Parkinson Care: An Evolving, Multi Stage Disease
Parkinson's disease, the most common movement disorder, affects one percent of the population older than 65. Originating in the basal ganglia, it typically announces itself subtly: loss of facial expression, once-fine penmanship becoming small, cramped handwriting, or a shuffling gait. Because it has been associated with a deficiency in the neurotransmitter dopamine, Parkinson's disease is one of few neurological disorders that respond well, in early stages, to medications: dopamine replacement therapies. As the disease inevitably progresses, the Movement Disorders Program keeps patients apprised of next stage treatments and promising new developments.
Early stage patients. When symptoms initially are recognized, patients are prime candidates for a second opinion at the Movement Disorders Program. Our experts, in consultation with the referring physician, will develop individualized, long-term treatment strategies.
Early-stage patients can benefit from the team's lifestyle expertise in discussions of potential protective effects, for example, of exercise and a diet rich in Vitamin E. Dr. Michele Tagliati - who has written more than 60 articles in peer-reviewed medical journals, 20 chapters in medical textbooks and is co-author of "Parkinson's Disease for Dummies" - can tap a wealth of information in counseling patients.
Patients also can consider participating in innovative, potentially beneficial research conducted at Cedars-Sinai. Some research might aim at exploring protective strategies like gene therapy or growth factor to help dopamine cells survive better; other areas of research may involve new medication strategies to alleviate the symptoms of the disease.
Middle stage patients. Dopamine replacement therapies have improved patients’ quality of life for four decades. This element of care is key because Parkinson’s medications progressively lose their efficacy as the disease continues its degenerative course.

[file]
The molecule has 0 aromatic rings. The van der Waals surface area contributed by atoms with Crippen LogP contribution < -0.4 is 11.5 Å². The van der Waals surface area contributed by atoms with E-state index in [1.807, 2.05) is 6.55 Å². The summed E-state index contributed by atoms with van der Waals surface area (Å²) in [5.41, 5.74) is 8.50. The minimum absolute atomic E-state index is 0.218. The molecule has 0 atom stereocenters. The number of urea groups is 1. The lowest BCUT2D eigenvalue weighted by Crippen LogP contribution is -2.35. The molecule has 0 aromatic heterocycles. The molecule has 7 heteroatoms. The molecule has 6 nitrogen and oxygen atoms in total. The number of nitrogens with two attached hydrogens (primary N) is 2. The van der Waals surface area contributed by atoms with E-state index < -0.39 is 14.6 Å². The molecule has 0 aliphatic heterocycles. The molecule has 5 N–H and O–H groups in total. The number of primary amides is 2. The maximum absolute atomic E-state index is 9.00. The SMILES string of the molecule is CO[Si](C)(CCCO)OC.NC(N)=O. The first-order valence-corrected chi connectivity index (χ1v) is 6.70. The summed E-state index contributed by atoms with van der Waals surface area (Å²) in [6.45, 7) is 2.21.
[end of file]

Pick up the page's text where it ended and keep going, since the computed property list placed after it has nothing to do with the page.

More than half of patients see changes in response to dopamine replacement therapies after five to 10 years. This shift varies with patients, so the Movement Disorders Program always tailors its care to the individual, monitoring and adjusting it.
Patients eventually can stop responding to medication altogether or develop unpredictable responses, making Parkinson’s more complicated to treat.
The care options, at this stage, may include: more intense medical management to control symptoms and maintain function; botulinum toxin injections (also known by trade names: Botox®, Dysport®, Myobloc®, Xeomin®) to gain control of specific problem areas, such as involuntary drooling; or surgical implantation of an electrical stimulation device, programmed remotely, which, along with medications, may provide symptom control. Patients in the program, throughout treatment,receive individual counseling, long-term follow-up care and information on treatment advances and current, relevant clinical trials.
Late stage patients. In later disease stages, medications can become ineffective or unpredictable. Patients can develop non-motor symptoms, such as anxiety, depression, agitation, dementia or hallucinations and experience disabling constipation, urinary and sexual problems, insomnia and pain.
Our team of experts can assist with the array of late-stage physical, mental and emotional problems. Our team's experience can be brought to bear on medication options or highly individualized dosing regimens and some patients may be good candidates for Deep Brain Stimulation.